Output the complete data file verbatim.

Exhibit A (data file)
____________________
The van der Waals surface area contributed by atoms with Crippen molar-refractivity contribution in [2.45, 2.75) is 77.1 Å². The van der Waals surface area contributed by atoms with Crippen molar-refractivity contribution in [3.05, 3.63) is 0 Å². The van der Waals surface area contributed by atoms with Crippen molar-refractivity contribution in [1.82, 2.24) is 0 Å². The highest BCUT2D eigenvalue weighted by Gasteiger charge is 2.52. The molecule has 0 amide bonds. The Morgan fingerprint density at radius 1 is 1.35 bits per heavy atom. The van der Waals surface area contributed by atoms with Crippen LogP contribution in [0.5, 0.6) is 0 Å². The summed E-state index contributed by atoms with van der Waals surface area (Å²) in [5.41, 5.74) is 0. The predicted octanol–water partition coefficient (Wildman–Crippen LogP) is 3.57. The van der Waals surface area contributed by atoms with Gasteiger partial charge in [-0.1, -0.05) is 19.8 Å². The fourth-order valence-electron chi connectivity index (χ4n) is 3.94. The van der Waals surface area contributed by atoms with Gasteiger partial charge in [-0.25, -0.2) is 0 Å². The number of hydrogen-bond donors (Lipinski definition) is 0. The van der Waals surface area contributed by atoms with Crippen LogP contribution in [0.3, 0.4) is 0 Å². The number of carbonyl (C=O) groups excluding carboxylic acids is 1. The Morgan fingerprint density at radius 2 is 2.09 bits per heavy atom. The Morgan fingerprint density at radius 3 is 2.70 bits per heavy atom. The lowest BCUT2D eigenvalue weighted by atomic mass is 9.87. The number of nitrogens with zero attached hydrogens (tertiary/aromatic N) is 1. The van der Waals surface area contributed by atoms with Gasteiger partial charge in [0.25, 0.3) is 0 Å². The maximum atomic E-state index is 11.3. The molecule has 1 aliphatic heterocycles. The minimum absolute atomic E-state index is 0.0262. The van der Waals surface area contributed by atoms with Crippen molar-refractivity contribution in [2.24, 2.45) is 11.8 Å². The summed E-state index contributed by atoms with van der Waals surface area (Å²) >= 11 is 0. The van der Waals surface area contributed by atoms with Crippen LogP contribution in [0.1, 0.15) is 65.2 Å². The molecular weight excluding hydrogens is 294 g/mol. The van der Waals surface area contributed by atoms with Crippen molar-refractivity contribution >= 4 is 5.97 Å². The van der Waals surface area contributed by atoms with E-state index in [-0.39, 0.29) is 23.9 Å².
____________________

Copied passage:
The van der Waals surface area contributed by atoms with Crippen molar-refractivity contribution in [2.45, 2.75) is 77.1 Å². The van der Waals surface area contributed by atoms with Crippen molar-refractivity contribution in [3.05, 3.63) is 0 Å². The van der Waals surface area contributed by atoms with Crippen molar-refractivity contribution in [1.82, 2.24) is 0 Å². The highest BCUT2D eigenvalue weighted by Gasteiger charge is 2.52. The molecule has 0 amide bonds. The Morgan fingerprint density at radius 1 is 1.35 bits per heavy atom. The van der Waals surface area contributed by atoms with Crippen LogP contribution in [0.5, 0.6) is 0 Å². The summed E-state index contributed by atoms with van der Waals surface area (Å²) in [5.41, 5.74) is 0. The predicted octanol–water partition coefficient (Wildman–Crippen LogP) is 3.57. The van der Waals surface area contributed by atoms with Gasteiger partial charge in [-0.1, -0.05) is 19.8 Å². The fourth-order valence-electron chi connectivity index (χ4n) is 3.94. The van der Waals surface area contributed by atoms with Gasteiger partial charge in [-0.25, -0.2) is 0 Å². The number of hydrogen-bond donors (Lipinski definition) is 0. The van der Waals surface area contributed by atoms with Crippen LogP contribution in [0.3, 0.4) is 0 Å². The number of carbonyl (C=O) groups excluding carboxylic acids is 1. The Morgan fingerprint density at radius 2 is 2.09 bits per heavy atom. The Morgan fingerprint density at radius 3 is 2.70 bits per heavy atom. The lowest BCUT2D eigenvalue weighted by atomic mass is 9.87. The number of nitrogens with zero attached hydrogens (tertiary/aromatic N) is 1. The van der Waals surface area contributed by atoms with Gasteiger partial charge in [0.25, 0.3) is 0 Å². The maximum atomic E-state index is 11.3. The molecule has 1 aliphatic heterocycles. The minimum absolute atomic E-state index is 0.0262. The van der Waals surface area contributed by atoms with Crippen molar-refractivity contribution in [2.24, 2.45) is 11.8 Å². The summed E-state index contributed by atoms with van der Waals surface area (Å²) >= 11 is 0. The van der Waals surface area contributed by atoms with Crippen LogP contribution in [0.1, 0.15) is 65.2 Å². The molecular weight excluding hydrogens is 294 g/mol. The van der Waals surface area contributed by atoms with Crippen molar-refractivity contribution >= 4 is 5.97 Å². The van der Waals surface area contributed by atoms with E-state index in [-0.39, 0.29) is 23.9 Å².